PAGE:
Over the course of a nearly 30-year solo career, Robert Palmer explored musical genres as a painter would approach colors, characterizing albums with a variety of styles that could alternate track-to-track from rock to reggae, from soul to samba, blues to big band.
It’s just too bad that’s not how he’s remembered…
In an ITV News interview held a few days after Palmer’s death in September 2003, Seal (another genre-blending British musician) said he was “completely amazed” by Palmer’s “diversity and unique approach to songwriting.”
Today, the majority of music fans are more likely to recall Palmer as the sharp-dressed singer backed by a bevy of expressionless fashion models in his iconic video for “Addicted to Love,” a number-one hit in 1986.
During a time where MTV still showcased music, the video’s cosmopolitan serving of “sex-sells” fed the appetites of new audiences worldwide. The recipe worked so well that Palmer and company would replicate the ingredients in other videos, helping to propel album sales to double-platinum status.
The irony is that the idea for the “Addicted” video was never his. Nevertheless, the invention came to define him. The excessive debonair playboy persona cultivated in those videos would nearly eclipse the legacy of a knowledgeable and skilled artist.
In his memoir Remain in Love, Talking Heads drummer Chris Frantz fondly recalls his wife (and co-member), Tina Weymouth, and him spending time with Palmer while living and recording in the Bahamas in the late ‘70s and early ‘80s.
“Robert was a true scholar of music history and… was also very well informed about the latest musical happenings in the UK, Europe, and around the world and introduced us to many artists that we did not know about.
“He had spent a good part of his youth living on the island of Malta, where he listened to North African radio, so he had a strong love of African music, too.”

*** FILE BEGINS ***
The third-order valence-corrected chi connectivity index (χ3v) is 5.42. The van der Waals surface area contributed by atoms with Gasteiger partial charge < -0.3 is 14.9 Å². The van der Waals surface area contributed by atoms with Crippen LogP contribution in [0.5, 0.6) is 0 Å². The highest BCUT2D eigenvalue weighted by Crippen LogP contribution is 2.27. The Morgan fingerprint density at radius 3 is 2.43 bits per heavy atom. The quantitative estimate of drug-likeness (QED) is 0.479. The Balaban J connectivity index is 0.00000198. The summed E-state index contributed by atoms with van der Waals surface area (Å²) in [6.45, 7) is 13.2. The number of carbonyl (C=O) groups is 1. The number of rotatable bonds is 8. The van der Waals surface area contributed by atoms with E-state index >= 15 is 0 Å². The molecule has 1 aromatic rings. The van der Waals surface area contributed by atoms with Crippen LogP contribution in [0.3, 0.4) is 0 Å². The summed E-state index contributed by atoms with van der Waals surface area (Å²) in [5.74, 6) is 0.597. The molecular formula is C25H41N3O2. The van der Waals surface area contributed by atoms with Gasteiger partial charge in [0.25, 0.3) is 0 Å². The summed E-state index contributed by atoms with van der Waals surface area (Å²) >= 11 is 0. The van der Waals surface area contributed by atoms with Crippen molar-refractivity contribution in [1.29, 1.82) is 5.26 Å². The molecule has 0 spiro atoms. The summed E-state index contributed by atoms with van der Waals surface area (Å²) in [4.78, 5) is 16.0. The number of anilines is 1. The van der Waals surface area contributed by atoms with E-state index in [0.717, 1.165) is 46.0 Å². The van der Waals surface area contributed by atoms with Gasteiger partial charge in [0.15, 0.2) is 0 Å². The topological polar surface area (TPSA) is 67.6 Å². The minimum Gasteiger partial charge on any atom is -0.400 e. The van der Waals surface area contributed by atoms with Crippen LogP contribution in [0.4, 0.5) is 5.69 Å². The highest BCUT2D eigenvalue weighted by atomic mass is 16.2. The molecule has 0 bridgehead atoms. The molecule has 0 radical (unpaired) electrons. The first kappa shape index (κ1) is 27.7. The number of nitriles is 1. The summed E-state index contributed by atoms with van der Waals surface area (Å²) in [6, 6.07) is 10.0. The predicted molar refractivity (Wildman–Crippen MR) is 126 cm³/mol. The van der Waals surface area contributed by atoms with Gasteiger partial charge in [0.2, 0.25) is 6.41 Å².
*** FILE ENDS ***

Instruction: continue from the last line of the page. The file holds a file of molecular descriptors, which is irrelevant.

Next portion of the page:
Frantz played drums on “Looking for Clues,” the bouncy opening cut of Clues, Palmer’s most financially successful solo record before the days of “Addicted.”
Curious listeners looking for evidence of Palmer jumping deftly from one genre to the next, can find it on Clues. The album’s songs swing effortlessly from synth-pop (“Looking for Clues” and “What Do You Care”) to gritty rock (“Sulky Girl” and “Not A Second Time”) to new wave (“Johnny and Mary” and “I Dream of Wires”). Then there’s the riskier bits of color blending, like the Arabic-influenced synth-funk on “Found You Now” and the poly-rhythmic island lullaby, “Woke Up Laughing.”
Palmer performed this kind of style-hopping on many of his records. His early albums cooked up Southern-fried funk, then added Caribbean flavors when he began recording at Compass Point Studios in Nassau (where he met Frantz and Weymouth). He’d go on to explore elements of African highlife, juju and Afrobeat, then venture deeply into Latin American styles of bossa nova, salsa, choro, and carioca.
After lukewarm success with a few British bands, Palmer started his solo career in 1974 in New Orleans, a town that, of course, is also well-known for offering a rich gumbo of spicy and sophisticated musical styles.
It was there, at Allen Toussiant’s Sea-Saint Studios, that Palmer, backed by The Meters and Little Feat’s Lowell George, recorded the title track for his now-classic debut album, Sneakin’ Sally Through the Alley.
Although Lee Dorsey originally released the Toussaint ditty three year earlier, it was Palmer’s ‘70s-funk rendition that would become more closely followed in the years to come by the likes of Sister Sledge, Ringo Star, Phish and a countless number of jam bands across the country.
Palmer was a complete unknown in the U.S. when he came here to record Sneakin’ Sally. In 1996, he recounted to the L.A. Daily News his first encounter with legendary drummer Bernard Purdie during an album session.
“Here was this white English kid coming to New Orleans and New York to work with bands I had only heard on vinyl,” Palmer said. “They didn’t know me from Adam—and, at first, they wouldn’t even say hello.
“But eight bars into the first tune, Purdie turned around and said, ‘Sir, excuse me, what did you say your name was?’”
The name, obviously, is Robert Palmer. But the question revolving around his identity still lingers. In our collective memories, something vital remains obscured behind the fine Italian-tailored suit and silk tie.
Somewhere, lost amid the vacant faces of the female models hired to perform almost as props, was an adventurous musician focused on new ways to approach traditional sounds from half the globe over.
Thankfully, for those who want to search, his efforts can still be heard today.
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